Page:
Award-winning actor and film director Clint Eastwood tells Republican National Convention it's time for Obama to go.
TAMPA, FLORIDA, UNITED STATES (AUGUST 30, 2012) (NBC) - Hollywood icon Clint Eastwood brought his star power and trademark gravelly voice to the stage of the convention hall in Tampa on Thursday (August 30), jetting in as a surprise last-minute speaker to warm up the crowd for Republican presidential candidate Mitt Romney's acceptance speech.
Eastwood's cameo appearance, including an ad-libbed monologue with an imaginary Obama in an empty chair, seemed to thrill many in the audience, but was widely panned by observers across the political spectrum.
The 82-year-old Academy Award-winning director and actor, who endorsed Romney earlier this month, strode to the podium serenaded by the theme music from his classic western, "The Good, The Bad and The Ugly."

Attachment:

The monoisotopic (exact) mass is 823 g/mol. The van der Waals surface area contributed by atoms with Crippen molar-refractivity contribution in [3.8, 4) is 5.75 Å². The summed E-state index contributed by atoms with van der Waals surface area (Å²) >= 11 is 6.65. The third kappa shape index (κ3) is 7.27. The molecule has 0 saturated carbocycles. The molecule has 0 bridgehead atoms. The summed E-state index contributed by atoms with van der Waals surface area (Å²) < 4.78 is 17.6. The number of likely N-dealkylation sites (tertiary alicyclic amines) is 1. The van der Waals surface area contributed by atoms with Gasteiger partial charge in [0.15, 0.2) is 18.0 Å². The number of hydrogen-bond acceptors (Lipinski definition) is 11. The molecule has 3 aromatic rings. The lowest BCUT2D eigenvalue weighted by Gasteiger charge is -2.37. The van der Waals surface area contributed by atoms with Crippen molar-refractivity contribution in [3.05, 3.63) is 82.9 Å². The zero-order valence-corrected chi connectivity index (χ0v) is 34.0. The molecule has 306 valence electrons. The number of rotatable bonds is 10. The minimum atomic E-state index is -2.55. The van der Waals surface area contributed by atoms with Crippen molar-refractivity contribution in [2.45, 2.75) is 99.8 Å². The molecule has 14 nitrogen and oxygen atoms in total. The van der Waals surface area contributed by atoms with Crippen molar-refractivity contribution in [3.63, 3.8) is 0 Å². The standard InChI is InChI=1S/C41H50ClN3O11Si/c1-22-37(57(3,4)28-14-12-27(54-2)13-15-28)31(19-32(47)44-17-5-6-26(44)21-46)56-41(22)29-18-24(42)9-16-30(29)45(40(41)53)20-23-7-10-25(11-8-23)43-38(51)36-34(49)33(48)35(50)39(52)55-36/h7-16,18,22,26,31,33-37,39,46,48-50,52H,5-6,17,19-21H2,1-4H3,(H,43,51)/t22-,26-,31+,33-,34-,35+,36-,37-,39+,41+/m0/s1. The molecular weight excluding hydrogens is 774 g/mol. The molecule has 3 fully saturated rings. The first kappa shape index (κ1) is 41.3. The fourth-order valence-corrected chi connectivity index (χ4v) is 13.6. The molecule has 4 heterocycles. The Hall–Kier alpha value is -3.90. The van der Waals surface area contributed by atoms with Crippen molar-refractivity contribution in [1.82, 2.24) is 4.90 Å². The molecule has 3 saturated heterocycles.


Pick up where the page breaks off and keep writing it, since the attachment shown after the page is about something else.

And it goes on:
Eastwood delivered an off-the-cuff, deadpan discourse, at times biting in its criticism of Obama, at times supportive of Romney's candidacy, whom he lauded for a "sterling" business record.
"You see I never thought it was a good idea for attorneys to be president anyway. I think attorneys are so busy. You know, they are always taught to argue everything and always weigh everything and weigh both sides. And you know they are always devil's advocating this and by forgetting this and by forgetting that, you know all that stuff. But I think it's maybe time, what do you think for maybe a businessman--How about that? A stellar businessman quote unquote a stellar businessman. And I think it's that time and I think if you just kind of stepped aside and Mr. Romney could takeover, " Eastwood said.
"You could still use the plane, though maybe a smaller one not that big gas guzzler that you are driving around when you are going around to colleges talking about student loans and stuff like that," Eastwood added.
Eighty-two year-old Eastwood, a long-time Republican, has himself dabbled in politics. He served as mayor of his small upscale hometown, Carmel, California, in the 1980s.